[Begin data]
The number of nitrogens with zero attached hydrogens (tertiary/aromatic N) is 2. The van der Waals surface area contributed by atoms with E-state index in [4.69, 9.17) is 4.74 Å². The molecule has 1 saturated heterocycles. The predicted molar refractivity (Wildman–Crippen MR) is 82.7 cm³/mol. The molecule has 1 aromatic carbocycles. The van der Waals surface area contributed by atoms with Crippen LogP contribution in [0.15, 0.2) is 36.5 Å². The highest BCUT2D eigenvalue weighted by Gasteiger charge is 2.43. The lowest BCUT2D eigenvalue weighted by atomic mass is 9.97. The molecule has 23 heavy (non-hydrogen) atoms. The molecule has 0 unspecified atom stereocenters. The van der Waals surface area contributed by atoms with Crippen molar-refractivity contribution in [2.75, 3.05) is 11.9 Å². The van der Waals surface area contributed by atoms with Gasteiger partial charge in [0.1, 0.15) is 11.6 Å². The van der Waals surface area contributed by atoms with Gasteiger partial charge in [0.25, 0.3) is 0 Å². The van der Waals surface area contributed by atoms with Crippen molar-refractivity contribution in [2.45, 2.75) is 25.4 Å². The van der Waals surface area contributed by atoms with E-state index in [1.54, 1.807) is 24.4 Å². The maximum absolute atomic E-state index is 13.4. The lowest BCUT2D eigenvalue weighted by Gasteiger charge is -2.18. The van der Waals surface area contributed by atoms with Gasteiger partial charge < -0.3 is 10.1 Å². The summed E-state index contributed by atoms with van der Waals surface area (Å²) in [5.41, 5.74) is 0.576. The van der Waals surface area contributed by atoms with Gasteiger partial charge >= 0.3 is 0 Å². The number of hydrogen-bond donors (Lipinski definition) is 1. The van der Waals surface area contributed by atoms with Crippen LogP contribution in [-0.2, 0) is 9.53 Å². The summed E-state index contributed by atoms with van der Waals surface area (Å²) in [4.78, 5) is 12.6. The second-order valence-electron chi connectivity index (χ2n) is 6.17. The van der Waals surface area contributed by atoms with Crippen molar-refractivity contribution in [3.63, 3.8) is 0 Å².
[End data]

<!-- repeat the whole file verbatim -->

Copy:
The number of nitrogens with zero attached hydrogens (tertiary/aromatic N) is 2. The van der Waals surface area contributed by atoms with E-state index in [4.69, 9.17) is 4.74 Å². The molecule has 1 saturated heterocycles. The predicted molar refractivity (Wildman–Crippen MR) is 82.7 cm³/mol. The molecule has 1 aromatic carbocycles. The van der Waals surface area contributed by atoms with Crippen LogP contribution in [0.15, 0.2) is 36.5 Å². The highest BCUT2D eigenvalue weighted by Gasteiger charge is 2.43. The lowest BCUT2D eigenvalue weighted by atomic mass is 9.97. The molecule has 23 heavy (non-hydrogen) atoms. The molecule has 0 unspecified atom stereocenters. The van der Waals surface area contributed by atoms with Crippen molar-refractivity contribution in [2.75, 3.05) is 11.9 Å². The van der Waals surface area contributed by atoms with Gasteiger partial charge in [0.1, 0.15) is 11.6 Å². The van der Waals surface area contributed by atoms with Gasteiger partial charge in [0.25, 0.3) is 0 Å². The van der Waals surface area contributed by atoms with Crippen molar-refractivity contribution in [2.45, 2.75) is 25.4 Å². The van der Waals surface area contributed by atoms with E-state index in [1.54, 1.807) is 24.4 Å². The maximum absolute atomic E-state index is 13.4. The lowest BCUT2D eigenvalue weighted by Gasteiger charge is -2.18. The van der Waals surface area contributed by atoms with Gasteiger partial charge < -0.3 is 10.1 Å². The summed E-state index contributed by atoms with van der Waals surface area (Å²) in [5.41, 5.74) is 0.576. The van der Waals surface area contributed by atoms with Gasteiger partial charge >= 0.3 is 0 Å². The number of hydrogen-bond donors (Lipinski definition) is 1. The van der Waals surface area contributed by atoms with Crippen LogP contribution in [-0.2, 0) is 9.53 Å². The summed E-state index contributed by atoms with van der Waals surface area (Å²) in [4.78, 5) is 12.6. The second-order valence-electron chi connectivity index (χ2n) is 6.17. The van der Waals surface area contributed by atoms with Crippen molar-refractivity contribution in [3.63, 3.8) is 0 Å².